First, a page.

Statistical analysis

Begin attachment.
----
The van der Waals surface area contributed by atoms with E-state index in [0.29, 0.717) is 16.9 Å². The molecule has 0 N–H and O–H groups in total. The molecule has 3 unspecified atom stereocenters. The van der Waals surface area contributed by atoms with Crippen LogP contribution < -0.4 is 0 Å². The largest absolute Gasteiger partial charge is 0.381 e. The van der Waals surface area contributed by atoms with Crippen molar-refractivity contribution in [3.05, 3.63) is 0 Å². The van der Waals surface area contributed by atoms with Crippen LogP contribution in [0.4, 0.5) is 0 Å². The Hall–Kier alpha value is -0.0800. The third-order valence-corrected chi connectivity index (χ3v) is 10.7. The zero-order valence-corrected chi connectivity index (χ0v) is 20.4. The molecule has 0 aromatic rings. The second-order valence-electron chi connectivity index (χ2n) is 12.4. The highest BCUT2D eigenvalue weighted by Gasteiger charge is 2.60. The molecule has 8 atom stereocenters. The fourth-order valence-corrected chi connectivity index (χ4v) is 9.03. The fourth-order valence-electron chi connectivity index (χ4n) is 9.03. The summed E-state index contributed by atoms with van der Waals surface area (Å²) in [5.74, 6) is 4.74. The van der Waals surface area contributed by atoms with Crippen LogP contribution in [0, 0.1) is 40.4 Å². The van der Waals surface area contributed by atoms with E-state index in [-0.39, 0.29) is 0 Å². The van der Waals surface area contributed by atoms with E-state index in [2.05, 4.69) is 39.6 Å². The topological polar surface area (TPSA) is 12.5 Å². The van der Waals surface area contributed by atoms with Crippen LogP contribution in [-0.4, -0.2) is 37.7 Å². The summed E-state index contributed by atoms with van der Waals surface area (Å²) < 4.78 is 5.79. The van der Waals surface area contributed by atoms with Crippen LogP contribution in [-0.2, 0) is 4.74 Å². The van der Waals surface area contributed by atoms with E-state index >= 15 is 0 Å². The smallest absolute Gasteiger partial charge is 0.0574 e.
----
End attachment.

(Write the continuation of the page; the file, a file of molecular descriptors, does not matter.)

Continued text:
The study hypothesis was tested by comparing the primary outcome separately for all randomized patients who had outcomes irrespective of compliance (intention to treat analysis). In an additional analysis, patients who dropped out were included.28 Comparisons were made using t-test and analysis of variance with adjustment for contributing baseline characteristics, including BP. As this design involves a superiority comparison, a one-tail P-value is required,29 that is, given two interventions A and B, a superiority comparison of response to A+B with response to A requires one-tail P-value, whereas a similarity comparison of A with B requires two tails. In our study, A represents usual care, whereas B represents device-guided breathing. In addition, the hypothesized systolic BP reduction in the treatment group was tested by comparing the primary outcome to zero (one-sample t-test). Comparisons by group of baseline characteristics were done by t-test for continuous variables and by Fisher's exact test for categorical variables. The device usage was compared with the requested administration of the treatment. Relationships between primary outcome and device usage were analysed by analysis of variance applied to performance parameters grouped in tertiles. All statistical analysis was performed using the SYSTAT7.0 software package (SPSS Inc., Chicago, IL, USA). Significance levels were P<0.05 (two-tail for similarity comparisons and one-tail for superiority comparisons).